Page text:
Djamila Boupacha ,who lives in Algiers in her parents house, has been arrested for act of terrorism and has been tortured by the soldiers in charge of her interrogatory.Gisèle Halimi will defend her.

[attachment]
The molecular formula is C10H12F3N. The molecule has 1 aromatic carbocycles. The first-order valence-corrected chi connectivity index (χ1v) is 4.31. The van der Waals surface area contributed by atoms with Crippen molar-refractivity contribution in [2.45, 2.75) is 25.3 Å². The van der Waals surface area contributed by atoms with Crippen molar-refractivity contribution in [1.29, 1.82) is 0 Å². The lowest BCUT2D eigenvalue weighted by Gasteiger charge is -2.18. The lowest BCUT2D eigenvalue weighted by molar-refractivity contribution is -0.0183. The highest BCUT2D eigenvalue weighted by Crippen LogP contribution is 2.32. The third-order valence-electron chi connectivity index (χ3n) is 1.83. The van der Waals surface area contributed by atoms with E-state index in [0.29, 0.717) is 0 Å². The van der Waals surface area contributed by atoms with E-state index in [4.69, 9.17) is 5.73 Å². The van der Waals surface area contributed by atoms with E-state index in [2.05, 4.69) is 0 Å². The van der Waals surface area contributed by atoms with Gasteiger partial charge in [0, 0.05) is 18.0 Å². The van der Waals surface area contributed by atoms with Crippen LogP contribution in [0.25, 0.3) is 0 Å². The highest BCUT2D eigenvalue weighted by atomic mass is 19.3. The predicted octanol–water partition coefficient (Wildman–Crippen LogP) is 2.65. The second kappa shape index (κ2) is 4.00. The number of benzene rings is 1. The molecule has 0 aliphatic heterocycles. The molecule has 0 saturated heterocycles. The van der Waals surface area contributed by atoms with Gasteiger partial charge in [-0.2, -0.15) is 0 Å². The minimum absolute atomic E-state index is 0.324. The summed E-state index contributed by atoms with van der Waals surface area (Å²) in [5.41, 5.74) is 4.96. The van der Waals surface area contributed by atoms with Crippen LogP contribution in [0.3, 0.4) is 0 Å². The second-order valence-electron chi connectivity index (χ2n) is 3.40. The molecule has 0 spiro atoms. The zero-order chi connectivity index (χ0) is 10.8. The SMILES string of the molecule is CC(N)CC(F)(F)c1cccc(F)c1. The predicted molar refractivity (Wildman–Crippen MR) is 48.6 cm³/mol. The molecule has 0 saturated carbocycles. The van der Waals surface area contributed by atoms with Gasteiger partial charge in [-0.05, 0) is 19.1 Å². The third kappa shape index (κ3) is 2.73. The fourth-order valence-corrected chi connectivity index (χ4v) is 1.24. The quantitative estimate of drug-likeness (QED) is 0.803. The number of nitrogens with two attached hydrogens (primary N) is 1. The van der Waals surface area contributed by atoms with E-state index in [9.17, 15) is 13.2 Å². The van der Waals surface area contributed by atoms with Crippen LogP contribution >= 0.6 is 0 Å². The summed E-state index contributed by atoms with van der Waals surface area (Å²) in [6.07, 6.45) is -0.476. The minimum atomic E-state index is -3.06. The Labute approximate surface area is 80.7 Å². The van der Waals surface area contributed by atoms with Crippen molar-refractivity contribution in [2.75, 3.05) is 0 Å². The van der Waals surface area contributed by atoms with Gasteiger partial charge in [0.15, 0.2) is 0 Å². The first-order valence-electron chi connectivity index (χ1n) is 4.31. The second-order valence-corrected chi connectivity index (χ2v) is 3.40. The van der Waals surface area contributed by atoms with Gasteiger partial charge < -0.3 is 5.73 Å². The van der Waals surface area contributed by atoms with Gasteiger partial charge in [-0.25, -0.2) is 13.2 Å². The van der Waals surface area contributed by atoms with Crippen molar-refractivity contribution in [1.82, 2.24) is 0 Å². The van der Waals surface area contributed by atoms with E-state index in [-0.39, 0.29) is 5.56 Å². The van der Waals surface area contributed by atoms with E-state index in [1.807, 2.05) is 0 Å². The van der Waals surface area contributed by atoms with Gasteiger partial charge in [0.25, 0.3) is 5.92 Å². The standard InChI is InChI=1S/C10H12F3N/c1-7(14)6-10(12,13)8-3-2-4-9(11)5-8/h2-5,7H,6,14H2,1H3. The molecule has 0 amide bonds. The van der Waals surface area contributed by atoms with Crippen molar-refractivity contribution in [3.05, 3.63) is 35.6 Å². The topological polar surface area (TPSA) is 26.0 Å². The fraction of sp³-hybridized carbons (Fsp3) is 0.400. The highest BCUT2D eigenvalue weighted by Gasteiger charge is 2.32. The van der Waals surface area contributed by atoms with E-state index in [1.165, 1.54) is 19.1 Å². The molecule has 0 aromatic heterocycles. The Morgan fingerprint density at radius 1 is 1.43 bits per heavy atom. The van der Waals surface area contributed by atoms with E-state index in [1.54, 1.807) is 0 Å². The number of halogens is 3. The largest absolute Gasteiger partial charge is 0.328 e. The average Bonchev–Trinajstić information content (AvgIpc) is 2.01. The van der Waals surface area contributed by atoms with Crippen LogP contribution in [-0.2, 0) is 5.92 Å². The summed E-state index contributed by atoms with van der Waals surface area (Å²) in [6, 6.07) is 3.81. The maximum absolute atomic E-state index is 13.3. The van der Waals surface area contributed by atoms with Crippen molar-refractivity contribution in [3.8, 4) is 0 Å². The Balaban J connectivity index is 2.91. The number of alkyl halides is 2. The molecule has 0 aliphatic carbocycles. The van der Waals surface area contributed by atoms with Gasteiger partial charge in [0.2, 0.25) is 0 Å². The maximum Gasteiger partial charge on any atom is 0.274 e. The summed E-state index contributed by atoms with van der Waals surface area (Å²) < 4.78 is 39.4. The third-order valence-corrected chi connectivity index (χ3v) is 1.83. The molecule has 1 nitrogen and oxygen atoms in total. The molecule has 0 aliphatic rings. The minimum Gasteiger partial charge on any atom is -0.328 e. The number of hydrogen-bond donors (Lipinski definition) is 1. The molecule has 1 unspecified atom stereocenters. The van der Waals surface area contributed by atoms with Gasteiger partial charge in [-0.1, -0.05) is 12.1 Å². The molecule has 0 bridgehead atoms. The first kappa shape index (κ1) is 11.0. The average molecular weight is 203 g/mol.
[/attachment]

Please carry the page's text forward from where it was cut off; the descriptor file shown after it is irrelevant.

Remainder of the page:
February 1960: Djamila Boupacha, 22, is arrested in Algeria - in those days a French colony. She is accused of hiding freedom fighters and planting a bomb - which didn't go off - in a busy and popular café. After seemingly interminable custody, she confesses and faces a possible death penalty. Three months later, Parisian attorney Gisèle Halimi arrives in Algiers. On her first visit to Barberousse jail, she discovers a young militant covered in scars and proclaiming her innocence: A false confession was extracted from her under torture. The French administration does everything to prevent Gisèle Halimi from defending her client and revealing the practices of the French army in Algeria. The lawyer, backed by her husband - the secretary of Jean-Paul Sartre - mobilizes a growing number of highly influential figures: André Malraux, François Mauriac, Françoise Sagan, and, notably, Simone de Beauvoir. Gisèle Halimi manages to attain that a medical examination be carried out on Djamila's battered body in France and consequently that she be tried in France too. On March 18th, 1962, the Evian Accords bring an end to the Algerian War. Yet to stand trial, Djamila suddenly finds herself free. On her return to Algeria, Djamila does not become a nurse as she once hoped, but a symbol of independence and a figurehead in the fight against torture.
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